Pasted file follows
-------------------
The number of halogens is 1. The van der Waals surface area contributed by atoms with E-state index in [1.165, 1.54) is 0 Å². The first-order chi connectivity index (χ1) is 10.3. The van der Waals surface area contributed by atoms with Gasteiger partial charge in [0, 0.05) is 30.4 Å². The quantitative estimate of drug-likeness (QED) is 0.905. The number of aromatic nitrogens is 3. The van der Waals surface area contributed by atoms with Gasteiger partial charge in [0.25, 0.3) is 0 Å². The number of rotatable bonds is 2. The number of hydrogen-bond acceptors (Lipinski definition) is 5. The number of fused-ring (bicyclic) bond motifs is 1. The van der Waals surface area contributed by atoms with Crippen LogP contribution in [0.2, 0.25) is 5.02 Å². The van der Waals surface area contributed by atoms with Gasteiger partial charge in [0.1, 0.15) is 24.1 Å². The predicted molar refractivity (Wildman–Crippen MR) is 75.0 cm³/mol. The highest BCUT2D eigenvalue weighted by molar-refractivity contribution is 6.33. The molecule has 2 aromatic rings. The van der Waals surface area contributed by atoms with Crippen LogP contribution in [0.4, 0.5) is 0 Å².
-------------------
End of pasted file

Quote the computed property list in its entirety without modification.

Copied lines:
The number of halogens is 1. The van der Waals surface area contributed by atoms with E-state index in [1.165, 1.54) is 0 Å². The first-order chi connectivity index (χ1) is 10.3. The van der Waals surface area contributed by atoms with Gasteiger partial charge in [0, 0.05) is 30.4 Å². The quantitative estimate of drug-likeness (QED) is 0.905. The number of aromatic nitrogens is 3. The van der Waals surface area contributed by atoms with Gasteiger partial charge in [0.25, 0.3) is 0 Å². The number of rotatable bonds is 2. The number of hydrogen-bond acceptors (Lipinski definition) is 5. The number of fused-ring (bicyclic) bond motifs is 1. The van der Waals surface area contributed by atoms with Crippen LogP contribution in [0.2, 0.25) is 5.02 Å². The van der Waals surface area contributed by atoms with Gasteiger partial charge in [0.1, 0.15) is 24.1 Å². The predicted molar refractivity (Wildman–Crippen MR) is 75.0 cm³/mol. The highest BCUT2D eigenvalue weighted by molar-refractivity contribution is 6.33. The molecule has 2 aromatic rings. The van der Waals surface area contributed by atoms with Crippen LogP contribution in [0.4, 0.5) is 0 Å².